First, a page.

Article | China: what explains the uninterrupted rise of the

Since the mid-1970s, when I was still at the Faculty of Economics at the Federal Rural University of Rio de Janeiro, I had already heard from my distinguished professors the leap that the great Chinese Asian Dragon would take in the coming decades. Many, perplexed, did not believe this, as we were used to just thinking of Europe and the US as the richest regions.

According to economic historian Paul Bairoch, China and India, until the beginning of the 18th century, stood out as the richest nations. After the Industrial Revolution, however, England, the center of this Revolution, and later other countries in Continental Europe and also the USA, underwent an accelerated development of the productive forces, which made them the main economic centers in the world.

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This new phase of capitalism reinforces the bonds of colonial (or semi-colonial) domination, because in the search for raw materials, new markets arise, which leads to an imperialist race between nations. This has devastating consequences for traditional Chinese and Indian manufactures, devastating them throughout the 19th century.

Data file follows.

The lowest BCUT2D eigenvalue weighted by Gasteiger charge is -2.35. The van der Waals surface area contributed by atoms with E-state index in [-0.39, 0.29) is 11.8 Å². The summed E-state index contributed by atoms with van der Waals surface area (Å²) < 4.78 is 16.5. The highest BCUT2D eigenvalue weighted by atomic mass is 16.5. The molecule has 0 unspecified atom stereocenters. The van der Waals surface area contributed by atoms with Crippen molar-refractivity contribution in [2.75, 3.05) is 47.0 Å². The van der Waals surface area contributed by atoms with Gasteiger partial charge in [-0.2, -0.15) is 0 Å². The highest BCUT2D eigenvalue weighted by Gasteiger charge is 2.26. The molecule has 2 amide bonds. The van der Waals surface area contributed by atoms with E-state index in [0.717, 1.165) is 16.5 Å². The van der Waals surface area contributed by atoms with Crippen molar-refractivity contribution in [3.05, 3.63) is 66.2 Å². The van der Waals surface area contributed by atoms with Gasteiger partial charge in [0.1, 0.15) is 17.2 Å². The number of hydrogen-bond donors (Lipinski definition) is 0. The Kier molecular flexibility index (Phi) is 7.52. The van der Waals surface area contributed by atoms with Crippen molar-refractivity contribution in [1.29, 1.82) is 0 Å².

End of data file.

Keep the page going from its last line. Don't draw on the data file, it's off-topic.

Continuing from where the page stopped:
In the 20th century, the USA and Western Europe will consolidate themselves as the great centers of the global economy. During World War II and after the US criminal attack on Japan; mainly by dropping atomic bombs on Hiroshima and Nagasaki, the US decides to “humanely help” that country. After this support, Japan grows industrially very fast, which will lead to being the world’s third economy.

Women in Tongren City, Guizhou Province, China / Johannes EISELE / AFP

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From the 1970s onwards, Hong Kong, Singapore, Taiwan and South Korea stood out, forming the so-called Group of Asian Tigers, bringing together economies that had a very successful economic development combined with the industrialization process. The material conditions of the so-called Asian Tigers, nowadays, are good for the majority of the population.

revolution and reforms

In parallel to this, China had high economic growth averages since the Revolution of 1949, under Mao Tsé-Tung’s government, but only came to be consolidated after Deng Xiaoping’s reforms, in 1978 and 1979, causing the country to have high rates of economic expansion.

Today, in China, there have been frequent rises in wages and many social advances. Chinese dynamism is evident. China’s ambitions are clear, which causes tensions, not just economic but geopolitical, between the US, Germany and other core countries to grow.

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In early 2013, Xi Jinping takes over the government of China, starting another stage in the development of the Chinese economy, maintaining a remarkable economic growth amid the economic crisis of that year, based on investments in infrastructure and exports.